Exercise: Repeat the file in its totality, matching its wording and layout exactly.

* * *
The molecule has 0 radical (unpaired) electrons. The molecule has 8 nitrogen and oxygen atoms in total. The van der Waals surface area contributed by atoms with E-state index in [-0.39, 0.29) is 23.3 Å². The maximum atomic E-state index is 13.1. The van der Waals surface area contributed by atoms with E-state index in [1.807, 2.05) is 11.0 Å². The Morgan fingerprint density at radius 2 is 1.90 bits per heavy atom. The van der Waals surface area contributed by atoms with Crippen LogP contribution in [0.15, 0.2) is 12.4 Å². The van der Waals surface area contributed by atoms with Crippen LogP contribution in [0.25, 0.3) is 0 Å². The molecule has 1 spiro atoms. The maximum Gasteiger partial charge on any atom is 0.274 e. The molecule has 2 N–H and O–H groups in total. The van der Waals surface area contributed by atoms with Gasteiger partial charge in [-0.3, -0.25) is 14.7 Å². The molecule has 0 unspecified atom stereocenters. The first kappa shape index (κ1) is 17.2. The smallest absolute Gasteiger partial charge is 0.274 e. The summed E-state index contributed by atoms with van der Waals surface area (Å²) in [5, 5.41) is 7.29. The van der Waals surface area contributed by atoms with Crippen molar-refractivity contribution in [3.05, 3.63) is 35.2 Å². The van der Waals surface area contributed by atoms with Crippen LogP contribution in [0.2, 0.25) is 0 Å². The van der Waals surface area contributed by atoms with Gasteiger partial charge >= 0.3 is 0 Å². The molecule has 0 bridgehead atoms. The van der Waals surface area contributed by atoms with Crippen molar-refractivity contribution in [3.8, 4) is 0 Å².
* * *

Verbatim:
The molecule has 0 radical (unpaired) electrons. The molecule has 8 nitrogen and oxygen atoms in total. The van der Waals surface area contributed by atoms with E-state index in [-0.39, 0.29) is 23.3 Å². The maximum atomic E-state index is 13.1. The van der Waals surface area contributed by atoms with E-state index in [1.807, 2.05) is 11.0 Å². The Morgan fingerprint density at radius 2 is 1.90 bits per heavy atom. The van der Waals surface area contributed by atoms with Crippen LogP contribution in [0.15, 0.2) is 12.4 Å². The van der Waals surface area contributed by atoms with Crippen LogP contribution in [0.25, 0.3) is 0 Å². The molecule has 1 spiro atoms. The maximum Gasteiger partial charge on any atom is 0.274 e. The molecule has 2 N–H and O–H groups in total. The van der Waals surface area contributed by atoms with Gasteiger partial charge in [-0.3, -0.25) is 14.7 Å². The molecule has 0 unspecified atom stereocenters. The first kappa shape index (κ1) is 17.2. The smallest absolute Gasteiger partial charge is 0.274 e. The summed E-state index contributed by atoms with van der Waals surface area (Å²) in [5, 5.41) is 7.29. The van der Waals surface area contributed by atoms with Crippen molar-refractivity contribution in [3.05, 3.63) is 35.2 Å². The van der Waals surface area contributed by atoms with Crippen LogP contribution in [0.2, 0.25) is 0 Å². The van der Waals surface area contributed by atoms with Gasteiger partial charge >= 0.3 is 0 Å². The molecule has 0 bridgehead atoms. The van der Waals surface area contributed by atoms with Crippen molar-refractivity contribution in [3.8, 4) is 0 Å².